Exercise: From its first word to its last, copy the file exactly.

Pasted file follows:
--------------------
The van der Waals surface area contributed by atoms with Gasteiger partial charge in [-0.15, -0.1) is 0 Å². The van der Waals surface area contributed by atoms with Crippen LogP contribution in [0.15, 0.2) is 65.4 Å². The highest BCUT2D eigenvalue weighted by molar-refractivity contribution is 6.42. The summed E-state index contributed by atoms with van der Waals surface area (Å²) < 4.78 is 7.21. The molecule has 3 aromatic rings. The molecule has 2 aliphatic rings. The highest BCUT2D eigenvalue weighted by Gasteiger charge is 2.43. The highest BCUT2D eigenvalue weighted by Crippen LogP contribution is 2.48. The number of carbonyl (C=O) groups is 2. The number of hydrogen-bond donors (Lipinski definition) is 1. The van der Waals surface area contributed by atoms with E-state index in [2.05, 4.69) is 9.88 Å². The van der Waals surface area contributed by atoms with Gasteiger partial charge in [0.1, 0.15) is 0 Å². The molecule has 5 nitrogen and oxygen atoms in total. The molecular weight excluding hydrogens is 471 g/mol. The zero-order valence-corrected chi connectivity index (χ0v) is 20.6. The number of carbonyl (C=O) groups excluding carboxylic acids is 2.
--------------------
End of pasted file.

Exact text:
The van der Waals surface area contributed by atoms with Gasteiger partial charge in [-0.15, -0.1) is 0 Å². The van der Waals surface area contributed by atoms with Crippen LogP contribution in [0.15, 0.2) is 65.4 Å². The highest BCUT2D eigenvalue weighted by molar-refractivity contribution is 6.42. The summed E-state index contributed by atoms with van der Waals surface area (Å²) < 4.78 is 7.21. The molecule has 3 aromatic rings. The molecule has 2 aliphatic rings. The highest BCUT2D eigenvalue weighted by Gasteiger charge is 2.43. The highest BCUT2D eigenvalue weighted by Crippen LogP contribution is 2.48. The number of carbonyl (C=O) groups is 2. The number of hydrogen-bond donors (Lipinski definition) is 1. The van der Waals surface area contributed by atoms with E-state index in [2.05, 4.69) is 9.88 Å². The van der Waals surface area contributed by atoms with Gasteiger partial charge in [0.1, 0.15) is 0 Å². The molecule has 5 nitrogen and oxygen atoms in total. The molecular weight excluding hydrogens is 471 g/mol. The zero-order valence-corrected chi connectivity index (χ0v) is 20.6. The number of carbonyl (C=O) groups excluding carboxylic acids is 2.